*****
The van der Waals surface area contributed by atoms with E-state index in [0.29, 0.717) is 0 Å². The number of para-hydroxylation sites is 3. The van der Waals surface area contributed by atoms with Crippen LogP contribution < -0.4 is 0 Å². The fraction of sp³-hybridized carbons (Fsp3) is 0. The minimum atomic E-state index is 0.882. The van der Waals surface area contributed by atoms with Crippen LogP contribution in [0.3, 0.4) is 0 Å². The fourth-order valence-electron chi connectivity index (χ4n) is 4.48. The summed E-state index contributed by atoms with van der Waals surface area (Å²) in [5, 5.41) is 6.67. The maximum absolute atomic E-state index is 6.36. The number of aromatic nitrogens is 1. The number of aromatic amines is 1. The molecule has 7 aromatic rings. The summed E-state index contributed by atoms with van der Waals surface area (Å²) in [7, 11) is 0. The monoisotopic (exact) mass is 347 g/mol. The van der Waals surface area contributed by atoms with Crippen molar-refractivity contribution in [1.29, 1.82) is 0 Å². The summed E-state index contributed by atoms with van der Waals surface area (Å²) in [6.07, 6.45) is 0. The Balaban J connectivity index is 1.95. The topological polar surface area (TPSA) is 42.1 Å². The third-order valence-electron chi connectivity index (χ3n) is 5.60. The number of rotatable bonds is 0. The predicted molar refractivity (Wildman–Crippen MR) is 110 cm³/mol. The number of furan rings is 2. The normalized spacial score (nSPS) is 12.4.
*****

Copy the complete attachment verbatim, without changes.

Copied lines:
The van der Waals surface area contributed by atoms with E-state index in [0.29, 0.717) is 0 Å². The number of para-hydroxylation sites is 3. The van der Waals surface area contributed by atoms with Crippen LogP contribution < -0.4 is 0 Å². The fraction of sp³-hybridized carbons (Fsp3) is 0. The minimum atomic E-state index is 0.882. The van der Waals surface area contributed by atoms with Crippen LogP contribution in [0.3, 0.4) is 0 Å². The fourth-order valence-electron chi connectivity index (χ4n) is 4.48. The summed E-state index contributed by atoms with van der Waals surface area (Å²) in [5, 5.41) is 6.67. The maximum absolute atomic E-state index is 6.36. The number of aromatic nitrogens is 1. The number of aromatic amines is 1. The molecule has 7 aromatic rings. The summed E-state index contributed by atoms with van der Waals surface area (Å²) in [7, 11) is 0. The monoisotopic (exact) mass is 347 g/mol. The van der Waals surface area contributed by atoms with Crippen molar-refractivity contribution in [1.29, 1.82) is 0 Å². The summed E-state index contributed by atoms with van der Waals surface area (Å²) in [6.07, 6.45) is 0. The Balaban J connectivity index is 1.95. The topological polar surface area (TPSA) is 42.1 Å². The third-order valence-electron chi connectivity index (χ3n) is 5.60. The number of rotatable bonds is 0. The predicted molar refractivity (Wildman–Crippen MR) is 110 cm³/mol. The number of furan rings is 2. The normalized spacial score (nSPS) is 12.4.